TOWER of London. The Liberties. 67

TOWER of London. The Liberties.

II. Touching the Soil of the Tower Hill, both within and without the Postern.

The Soil of Tower Hill.

That it was proved in the Cities behalf from time to time. They have amended the Way on the Hill within the Postern, and erected and amended the Scaffold, Gallows, and the Gibbets there. And when some other Persons, Anno 8. Ed. 4. erected Gallows there, the King by his Proclamation disclaimed in it, and commanded it should not be taken in derogation of the Franchises, Liberties, and Privileges of the City. That it was not until the 6. Ed. 4. they did lease Gardens here and received Rents for the same. That in that Year of K. Edward IV. they granted the Queen certain Grounds at Tower Hill near the Postern, to build a Chapel upon; and from thence the Rents of the City's Gardens ceased; and the Queen's Majesty holdeth the Grounds to this Day.

That Presentments have been made before the Coroner of London, touching the Death of Men on Tower Hill, and in the Tower Ditch, naming each Place in some Parish in London.

That the Parishioners of Barkin in the Tower Ward, London, had used in their Perambulation to compass Tower Hill within the Postern.

That the Sheriffs of London have usually received Prisoners out of the Tower, at a Stone near Outergate or Bulwark. At which Place the Liberties of the City reached; but by Order of some of the Lieutenants of the Tower that Stone was taken away.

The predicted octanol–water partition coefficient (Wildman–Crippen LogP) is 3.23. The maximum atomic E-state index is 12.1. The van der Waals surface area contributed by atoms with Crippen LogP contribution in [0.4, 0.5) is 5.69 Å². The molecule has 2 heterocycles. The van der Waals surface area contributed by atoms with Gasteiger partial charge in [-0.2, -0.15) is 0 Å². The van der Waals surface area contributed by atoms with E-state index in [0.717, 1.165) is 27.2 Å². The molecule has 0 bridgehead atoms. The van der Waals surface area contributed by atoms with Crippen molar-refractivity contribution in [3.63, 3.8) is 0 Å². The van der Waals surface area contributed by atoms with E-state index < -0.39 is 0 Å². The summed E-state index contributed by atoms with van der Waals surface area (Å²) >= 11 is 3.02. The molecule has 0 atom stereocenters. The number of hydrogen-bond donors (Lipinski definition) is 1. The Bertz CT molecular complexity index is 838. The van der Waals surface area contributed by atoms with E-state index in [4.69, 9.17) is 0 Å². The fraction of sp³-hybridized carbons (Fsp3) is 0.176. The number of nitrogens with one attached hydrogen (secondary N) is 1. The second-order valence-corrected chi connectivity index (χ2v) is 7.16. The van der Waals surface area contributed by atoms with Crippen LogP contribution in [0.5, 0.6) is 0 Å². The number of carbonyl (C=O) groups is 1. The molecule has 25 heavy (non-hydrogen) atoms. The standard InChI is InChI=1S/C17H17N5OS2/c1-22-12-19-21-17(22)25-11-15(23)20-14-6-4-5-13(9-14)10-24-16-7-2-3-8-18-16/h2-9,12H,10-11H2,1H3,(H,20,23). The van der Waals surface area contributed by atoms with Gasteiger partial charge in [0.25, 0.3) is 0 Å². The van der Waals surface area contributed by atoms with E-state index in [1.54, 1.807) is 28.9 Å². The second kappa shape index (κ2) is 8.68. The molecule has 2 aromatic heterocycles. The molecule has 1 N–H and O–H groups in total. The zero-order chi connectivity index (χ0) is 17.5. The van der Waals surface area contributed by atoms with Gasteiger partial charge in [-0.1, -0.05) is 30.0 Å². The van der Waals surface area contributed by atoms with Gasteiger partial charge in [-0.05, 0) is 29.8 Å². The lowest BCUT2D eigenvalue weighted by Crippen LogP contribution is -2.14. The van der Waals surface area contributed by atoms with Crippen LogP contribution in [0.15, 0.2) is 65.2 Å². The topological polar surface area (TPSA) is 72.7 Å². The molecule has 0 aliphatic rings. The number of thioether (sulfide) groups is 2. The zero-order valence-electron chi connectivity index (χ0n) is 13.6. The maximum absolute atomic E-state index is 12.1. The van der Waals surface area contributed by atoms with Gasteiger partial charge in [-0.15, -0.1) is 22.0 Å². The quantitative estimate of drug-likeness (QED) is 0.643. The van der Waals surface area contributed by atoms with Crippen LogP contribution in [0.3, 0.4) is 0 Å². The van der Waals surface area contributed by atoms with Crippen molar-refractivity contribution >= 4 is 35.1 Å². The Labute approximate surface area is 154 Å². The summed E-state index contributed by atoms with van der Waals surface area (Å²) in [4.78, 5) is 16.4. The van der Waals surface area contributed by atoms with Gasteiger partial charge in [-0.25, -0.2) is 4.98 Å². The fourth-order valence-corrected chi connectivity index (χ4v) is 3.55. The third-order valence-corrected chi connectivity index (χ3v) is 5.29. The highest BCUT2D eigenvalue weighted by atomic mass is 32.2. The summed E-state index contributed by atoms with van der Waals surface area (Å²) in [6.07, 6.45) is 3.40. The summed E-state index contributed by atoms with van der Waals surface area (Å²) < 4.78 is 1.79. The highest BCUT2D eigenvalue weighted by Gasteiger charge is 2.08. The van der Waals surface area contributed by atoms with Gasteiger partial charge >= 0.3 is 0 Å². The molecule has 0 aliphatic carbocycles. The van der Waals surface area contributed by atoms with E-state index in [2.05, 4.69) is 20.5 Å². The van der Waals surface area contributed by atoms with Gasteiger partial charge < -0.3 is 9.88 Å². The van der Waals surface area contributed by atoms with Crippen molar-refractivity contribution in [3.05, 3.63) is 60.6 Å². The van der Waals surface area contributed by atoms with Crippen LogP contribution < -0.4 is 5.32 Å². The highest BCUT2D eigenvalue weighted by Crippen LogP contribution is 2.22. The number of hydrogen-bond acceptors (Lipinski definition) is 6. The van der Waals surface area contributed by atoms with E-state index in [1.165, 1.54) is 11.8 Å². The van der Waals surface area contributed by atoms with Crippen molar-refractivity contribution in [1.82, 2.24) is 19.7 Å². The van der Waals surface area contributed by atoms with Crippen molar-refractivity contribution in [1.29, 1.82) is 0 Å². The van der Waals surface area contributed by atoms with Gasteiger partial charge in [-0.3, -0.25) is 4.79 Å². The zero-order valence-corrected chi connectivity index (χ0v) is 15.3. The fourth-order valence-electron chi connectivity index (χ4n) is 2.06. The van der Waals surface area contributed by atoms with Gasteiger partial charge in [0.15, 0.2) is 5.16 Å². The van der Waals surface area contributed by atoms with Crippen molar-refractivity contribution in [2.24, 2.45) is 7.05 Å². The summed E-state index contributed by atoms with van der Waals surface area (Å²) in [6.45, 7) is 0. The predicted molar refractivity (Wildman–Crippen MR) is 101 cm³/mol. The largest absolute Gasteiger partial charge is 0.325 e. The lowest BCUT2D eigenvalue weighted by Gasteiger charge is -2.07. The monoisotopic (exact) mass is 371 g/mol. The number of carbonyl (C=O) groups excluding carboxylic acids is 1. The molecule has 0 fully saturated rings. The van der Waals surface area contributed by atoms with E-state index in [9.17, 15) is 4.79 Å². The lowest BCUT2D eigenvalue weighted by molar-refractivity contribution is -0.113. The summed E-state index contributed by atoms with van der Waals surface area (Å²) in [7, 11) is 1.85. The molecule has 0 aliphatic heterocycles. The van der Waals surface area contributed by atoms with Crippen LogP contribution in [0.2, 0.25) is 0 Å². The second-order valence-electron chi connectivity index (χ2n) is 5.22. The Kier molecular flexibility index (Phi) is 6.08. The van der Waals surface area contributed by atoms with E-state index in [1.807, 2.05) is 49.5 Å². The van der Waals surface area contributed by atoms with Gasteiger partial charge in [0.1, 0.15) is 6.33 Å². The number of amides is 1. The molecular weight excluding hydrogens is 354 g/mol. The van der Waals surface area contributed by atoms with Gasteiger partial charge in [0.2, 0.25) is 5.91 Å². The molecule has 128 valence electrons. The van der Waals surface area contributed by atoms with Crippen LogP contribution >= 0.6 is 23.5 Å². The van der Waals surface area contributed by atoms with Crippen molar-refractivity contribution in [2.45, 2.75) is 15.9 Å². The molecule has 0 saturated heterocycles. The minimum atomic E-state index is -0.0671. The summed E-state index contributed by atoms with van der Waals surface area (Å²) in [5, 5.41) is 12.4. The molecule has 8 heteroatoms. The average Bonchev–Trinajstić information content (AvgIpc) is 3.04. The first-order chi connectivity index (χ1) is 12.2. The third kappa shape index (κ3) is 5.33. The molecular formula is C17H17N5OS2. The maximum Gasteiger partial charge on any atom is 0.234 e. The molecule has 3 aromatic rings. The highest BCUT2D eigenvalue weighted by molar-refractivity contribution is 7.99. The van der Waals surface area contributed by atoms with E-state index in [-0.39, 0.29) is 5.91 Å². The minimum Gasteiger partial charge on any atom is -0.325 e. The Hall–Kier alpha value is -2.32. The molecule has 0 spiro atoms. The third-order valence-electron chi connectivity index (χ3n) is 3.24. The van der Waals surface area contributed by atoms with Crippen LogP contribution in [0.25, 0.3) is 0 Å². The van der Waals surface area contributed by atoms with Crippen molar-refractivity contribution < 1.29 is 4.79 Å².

That touching the Tower Hill without the Postern, it appeared in 19. Ed. 2. that the City was at charge to make a Ditch there at the Postern. That in the 13. R. 2. the Maior, Commonalty, and Citizens, sold to the Abbot of Graces, (which is at the furthest Part of the said Tower Hill toward the East) two waste Pieces of Ground, lying on Tower Hill on the West Part of the Abby. That divers ancient Presentments had been made within London, of Encroachments commited in that Place, in 21. H. 7. and in 21, and 22. H. 8. That the Watering Place at the End of the Tower Ditch next to the Postern was defective for want of Rails; and that the Reparation belonged to the Chamber of London. It appeared by ancient Accounts, that the Tower Ditch, without the Postern, and certain Vaults and Sewers near the Postern, were cleansed at the Charge of the City. And that at this Day, * and Time out of Mind, the City held and Leased out divers Gardens lying upon the Postern, where Houses were then lately built.

Where the Victualling Office now stands.

*When this Controversy was in Hand, which was in Q. Elizabeth's Reign.

III. Touching the Watergate. In 3. Ed. 4. it was by Act of Common Council appointed, to be one of the Places where Rush Boats should be brought for Sale of Rushes.

The same Watergate, and the Places near joining to it, had from time to time been paved at the Charge of the City.

Now to understand the Pleas on both Sides, here shall follow

The Lieutenant of the Tower, his Answer to the Cities Breviate.


That the City by their first Article challenged a Postern situate, as in their own Records is specified, sometimes juxta, sometimes prope, sometime apud Turrim. Which proveth, that the Precinct of the Tower Liberty should extend to the Postern; but assigned no certain Place where the said Postern was seated.

That the Second and Third Articles made nothing to their Title. For that they made no direct Proof where that Postern stood, other than the Postern described in their ancient Map; which is most probable to be the Postern, whereunto they did make their Challenge.

Their Presentments in Wardmote can give them no Title to the Queens Soyl.